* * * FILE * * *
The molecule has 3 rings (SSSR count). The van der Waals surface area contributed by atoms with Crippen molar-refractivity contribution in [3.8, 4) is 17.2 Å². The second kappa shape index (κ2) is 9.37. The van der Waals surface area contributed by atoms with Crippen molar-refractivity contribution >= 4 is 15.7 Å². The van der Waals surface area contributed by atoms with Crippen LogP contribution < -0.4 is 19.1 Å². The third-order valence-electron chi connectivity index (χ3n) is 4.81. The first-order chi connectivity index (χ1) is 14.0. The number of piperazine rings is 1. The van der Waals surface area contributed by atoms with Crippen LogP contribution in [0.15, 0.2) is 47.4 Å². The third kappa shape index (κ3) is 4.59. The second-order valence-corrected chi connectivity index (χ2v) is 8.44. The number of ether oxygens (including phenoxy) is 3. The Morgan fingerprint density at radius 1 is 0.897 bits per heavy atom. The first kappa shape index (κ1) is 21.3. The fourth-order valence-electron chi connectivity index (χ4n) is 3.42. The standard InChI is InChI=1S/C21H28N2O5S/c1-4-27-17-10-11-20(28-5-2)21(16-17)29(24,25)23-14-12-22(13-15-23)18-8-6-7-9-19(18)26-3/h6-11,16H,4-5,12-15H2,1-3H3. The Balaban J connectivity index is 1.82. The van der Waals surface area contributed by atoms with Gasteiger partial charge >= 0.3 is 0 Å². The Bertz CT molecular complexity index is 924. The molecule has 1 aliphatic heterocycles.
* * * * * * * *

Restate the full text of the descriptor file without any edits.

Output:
The molecule has 3 rings (SSSR count). The van der Waals surface area contributed by atoms with Crippen molar-refractivity contribution in [3.8, 4) is 17.2 Å². The second kappa shape index (κ2) is 9.37. The van der Waals surface area contributed by atoms with Crippen molar-refractivity contribution >= 4 is 15.7 Å². The van der Waals surface area contributed by atoms with Crippen LogP contribution < -0.4 is 19.1 Å². The third-order valence-electron chi connectivity index (χ3n) is 4.81. The first-order chi connectivity index (χ1) is 14.0. The number of piperazine rings is 1. The van der Waals surface area contributed by atoms with Crippen LogP contribution in [0.15, 0.2) is 47.4 Å². The third kappa shape index (κ3) is 4.59. The second-order valence-corrected chi connectivity index (χ2v) is 8.44. The number of ether oxygens (including phenoxy) is 3. The Morgan fingerprint density at radius 1 is 0.897 bits per heavy atom. The first kappa shape index (κ1) is 21.3. The fourth-order valence-electron chi connectivity index (χ4n) is 3.42. The standard InChI is InChI=1S/C21H28N2O5S/c1-4-27-17-10-11-20(28-5-2)21(16-17)29(24,25)23-14-12-22(13-15-23)18-8-6-7-9-19(18)26-3/h6-11,16H,4-5,12-15H2,1-3H3. The Balaban J connectivity index is 1.82. The van der Waals surface area contributed by atoms with Gasteiger partial charge >= 0.3 is 0 Å². The Bertz CT molecular complexity index is 924. The molecule has 1 aliphatic heterocycles.